TUFF: The Ultimate Flash Fiction
by Charli Mills
What if I told you that writing flash fiction will get you to where you want to be? Would you scoff, or consider the possibility? Would you think I’m handing you a magic elixir? Ah, an elixir. Let’s pause a moment and talk about the hero’s journey.
If you answered the call to participate in the Flash Fiction Rodeo this past month, you answered the same call every hero hears: the one the hero reluctantly answers. We think of heroes as Thor or Wonder Woman. Yet, the hero’s journey calls to us all. Winnie the Pooh and Frodo and Mary Tyler Moore are all heroes. It’s about the path:
- The call: the opening scene in which the hero is called out of the ordinary world.
- The test: the story develops conflict through tests, challenges, temptations, allies and enemies.
- The cave: the story leads to a crisis, the hero’s darkest hour in the abyss of ordeal.
- The transformation: survival transforms the hero who begins the journey home.
- The return: the hero returns to the ordinary world with the elixir of knowing one’s own transformation.
For many writers, the Flash Fiction Rodeo was a call to go outside one’s comfort zone. Even those writers who wanted the challenge pushed themselves to write more than one response or enter multiple contests. You were all stirred by the call. You are Heroes of the Rodeo. You faced tests, found glitches and helpers, made new writing friends, discovered stories within you.
Your crisis is personal, but I know you had one — doubt, fear, panic. Our inner critics chide, Who are you to enter a writing contest? The Black Dog rips our confidence. Even when we boldly go forth, we fumble a word, forget a rule, or worry that a form went to the bottom of the bull pen. Maybe your crisis rose from a topic that stirred a painful memory. Maybe your crisis eroded your time and forced priorities. Whatever it was, it is yours, and you overcame it.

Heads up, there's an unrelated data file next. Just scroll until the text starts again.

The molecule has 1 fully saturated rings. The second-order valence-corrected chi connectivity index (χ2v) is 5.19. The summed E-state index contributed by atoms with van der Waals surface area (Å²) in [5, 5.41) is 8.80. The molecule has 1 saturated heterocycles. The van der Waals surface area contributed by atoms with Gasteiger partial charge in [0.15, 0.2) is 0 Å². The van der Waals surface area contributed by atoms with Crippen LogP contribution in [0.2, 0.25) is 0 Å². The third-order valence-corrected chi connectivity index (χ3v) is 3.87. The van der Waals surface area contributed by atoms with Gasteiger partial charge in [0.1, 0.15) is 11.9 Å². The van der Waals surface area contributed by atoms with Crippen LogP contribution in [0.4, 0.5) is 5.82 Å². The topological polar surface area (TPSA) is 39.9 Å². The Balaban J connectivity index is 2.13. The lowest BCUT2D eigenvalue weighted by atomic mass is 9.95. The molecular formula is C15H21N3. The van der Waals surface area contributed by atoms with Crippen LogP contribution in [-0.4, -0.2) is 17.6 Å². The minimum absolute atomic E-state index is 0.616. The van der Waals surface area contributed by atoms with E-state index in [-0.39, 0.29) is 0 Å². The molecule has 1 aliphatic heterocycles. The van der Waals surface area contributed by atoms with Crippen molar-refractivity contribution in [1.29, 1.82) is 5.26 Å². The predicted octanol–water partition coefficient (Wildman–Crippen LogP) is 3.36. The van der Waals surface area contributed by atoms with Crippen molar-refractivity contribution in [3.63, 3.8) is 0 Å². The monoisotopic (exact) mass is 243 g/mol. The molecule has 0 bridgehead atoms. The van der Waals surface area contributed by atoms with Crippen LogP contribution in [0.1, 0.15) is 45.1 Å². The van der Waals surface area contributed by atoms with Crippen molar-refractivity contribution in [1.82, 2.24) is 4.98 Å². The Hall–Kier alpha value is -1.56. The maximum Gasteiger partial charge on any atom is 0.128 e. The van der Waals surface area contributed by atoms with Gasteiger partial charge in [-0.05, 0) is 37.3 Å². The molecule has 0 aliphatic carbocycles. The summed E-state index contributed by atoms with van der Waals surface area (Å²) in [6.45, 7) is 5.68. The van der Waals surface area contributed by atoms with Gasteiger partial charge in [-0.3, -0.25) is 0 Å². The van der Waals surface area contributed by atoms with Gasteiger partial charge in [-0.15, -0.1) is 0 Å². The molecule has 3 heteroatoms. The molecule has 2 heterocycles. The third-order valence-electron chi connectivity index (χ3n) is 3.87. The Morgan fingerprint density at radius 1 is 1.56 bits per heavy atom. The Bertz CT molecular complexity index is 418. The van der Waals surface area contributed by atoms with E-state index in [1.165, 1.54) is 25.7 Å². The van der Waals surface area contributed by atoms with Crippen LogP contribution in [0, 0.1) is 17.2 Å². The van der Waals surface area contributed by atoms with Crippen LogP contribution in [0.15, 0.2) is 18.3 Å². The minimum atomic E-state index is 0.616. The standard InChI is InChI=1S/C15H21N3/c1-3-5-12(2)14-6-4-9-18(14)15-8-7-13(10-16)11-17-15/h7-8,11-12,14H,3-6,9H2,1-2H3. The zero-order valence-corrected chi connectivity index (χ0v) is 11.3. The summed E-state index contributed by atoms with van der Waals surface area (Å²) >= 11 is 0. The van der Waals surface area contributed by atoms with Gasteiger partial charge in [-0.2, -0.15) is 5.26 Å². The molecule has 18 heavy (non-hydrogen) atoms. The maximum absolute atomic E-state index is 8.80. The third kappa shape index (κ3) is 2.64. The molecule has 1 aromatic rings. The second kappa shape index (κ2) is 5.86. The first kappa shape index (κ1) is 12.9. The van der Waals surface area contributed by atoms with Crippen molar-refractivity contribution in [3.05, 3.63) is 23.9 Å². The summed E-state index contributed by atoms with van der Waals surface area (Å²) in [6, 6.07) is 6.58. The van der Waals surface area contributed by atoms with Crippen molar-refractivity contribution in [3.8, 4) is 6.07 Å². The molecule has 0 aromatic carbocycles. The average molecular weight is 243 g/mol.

You survived the Rodeo.
Contest #8 delivers your elixir. Yes, it’s called TUFF, a play on the acronym and the idea that it’s a tough challenge. It’s five steps, five flash fictions! Yet, it is a tool, a gift to you that you will understand because it will resonate with what writing flash fiction has already taught you.
So far in this Flash Fiction Rodeo writers have reflected back to childhood, poked at the hardness of scars, laughed when humor elicited fear, cast a magical spell with a new literary form, signed up for a twittering social platform to write publicly, braved the unknown with a bull draw, and contemplated murder despite being good people. This Rodeo was a rough ride, but you stayed in the saddle. You wrote.
Trust the surprises you made along the way. If you found yourself writing about a topic, or in a format or on a platform previously alien to you, you likely found a nugget of satisfaction. I’ll tell you something about flash fiction — it’s the constraint that shifts the gears in your mind to problem-solving speed. The 99-word format we challenge weekly at Carrot Ranch becomes satisfying because our brains recognize that we are going to solve a problem (write a story) and 99-words is the tool.